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Watch how some Survivor Koah Rong jury members treat Cydney

Watch how some Survivor Koah Rong jury members treat Cydney
Cydney Gillon during the finale of Survivor Kaoh Rong: Brains vs. Brawn vs. Beauty. (Photo by CBS Entertainment)

At the start of Cydney’s episode of Ponderosa, she talks to the camera about how there’s “definitely no bitterness” between her and the other Survivor Kaoh Rong players, and how she worked things out with Jason, especially. Despite being emotional moments earlier, she’s cheerful and without a trace of resentment.

If only members of the dumb, angry jury was as cool as she is. If you liked Cydney Gillon in the game, this should cement your love for her. Besides being a terrific player, she’s extraordinary at dealing with the response she gets from some of the jury members.

Spoiler: that response is oddly similar to what happened to her during the reunion, i.e. being completely ignored by Jeff Probst.

When Cydney arrived at Ponderosa, only Joe, Debbie, Neal, and Nick all greet her.

The others—Scot, Jason, and Julia—don’t, and they’re proud of being unkind assholes, at least according to Jason, their leader: “She’s burned a lot of people, so she really didn’t get a greeting from everybody—myself, Scot, and Julia just sat there and just continued eating our dinner.” He says this while grinning proudly.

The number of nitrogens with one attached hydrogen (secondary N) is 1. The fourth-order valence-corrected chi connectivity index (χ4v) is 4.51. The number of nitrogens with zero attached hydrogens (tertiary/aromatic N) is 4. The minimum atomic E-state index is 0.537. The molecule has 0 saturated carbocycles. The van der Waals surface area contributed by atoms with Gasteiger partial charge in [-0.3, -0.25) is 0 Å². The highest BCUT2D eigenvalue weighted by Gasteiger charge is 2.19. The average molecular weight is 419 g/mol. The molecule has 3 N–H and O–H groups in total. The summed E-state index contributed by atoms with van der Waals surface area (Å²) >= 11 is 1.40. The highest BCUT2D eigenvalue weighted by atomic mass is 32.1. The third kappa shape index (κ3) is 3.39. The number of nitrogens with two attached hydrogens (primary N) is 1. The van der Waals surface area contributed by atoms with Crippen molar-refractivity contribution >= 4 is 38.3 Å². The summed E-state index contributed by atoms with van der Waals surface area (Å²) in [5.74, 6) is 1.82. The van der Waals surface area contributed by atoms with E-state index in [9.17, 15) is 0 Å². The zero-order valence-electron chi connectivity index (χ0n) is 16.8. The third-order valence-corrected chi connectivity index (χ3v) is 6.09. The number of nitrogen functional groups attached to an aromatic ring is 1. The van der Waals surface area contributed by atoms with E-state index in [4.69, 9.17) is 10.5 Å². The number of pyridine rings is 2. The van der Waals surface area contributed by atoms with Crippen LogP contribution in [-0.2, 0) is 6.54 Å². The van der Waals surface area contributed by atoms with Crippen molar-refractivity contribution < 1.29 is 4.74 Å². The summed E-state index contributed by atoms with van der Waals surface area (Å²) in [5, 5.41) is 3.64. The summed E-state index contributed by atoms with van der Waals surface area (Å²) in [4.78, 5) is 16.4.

Dear Jason and Scot especially: It’s a game. You got played. Be upset and disappointed, sure, but get over it. Shit.

Fact: Scot was at Ponderosa for 10 days before Cydney arrived, and he’s still sullen and indignant, because that’s how pro athletes behave when they lose a game.

Interestingly, Nick—whose final Tribal Council jury performance did not impress me, with his condescending lecture, shows a lot more self-awarness here. First he tells the camera “there was discussion beforehand” to not greet Cydney. He also says that he doesn’t understand that: “You played the game, you did well, you did better than us, you made decisions, and some people can’t accept those decisions. Some people can’t accept the truths of this game.”

Indeed. Debbie says, “they’re just immature.” See? Even Debbie gets it, and I’m not sure Debbie knows where she is. (I kid Debbie!)

Cydney astutely analyzes the situation by saying that when Scot and Jason are “separate, they’re quiet. When they’re together, it’s like this whole big show of stupidity.” And she also explains why she’s so unflappable: “I don’t deal with adult children. So if people want to act like children, I’m going to treat you like a child.”

Well, Cydney deals with those children unflappably, instead of, say, doing what I would have done out of anger, like putting them to bed early and telling them Santa Claus is real but their behavior was so bad it means he’ll never visit again except to look at them while they sleep and shake his head in shame and disappointment, and cry tears of acid that will drip through the floorboards and open up the gates of hell for them.

Wretched children.

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About the author

  • Andy Dehnart

    Andy Dehnart is the creator of reality blurred and a writer and teacher who obsessively and critically covers reality TV and unscripted entertainment, focusing on how it’s made and what it means.

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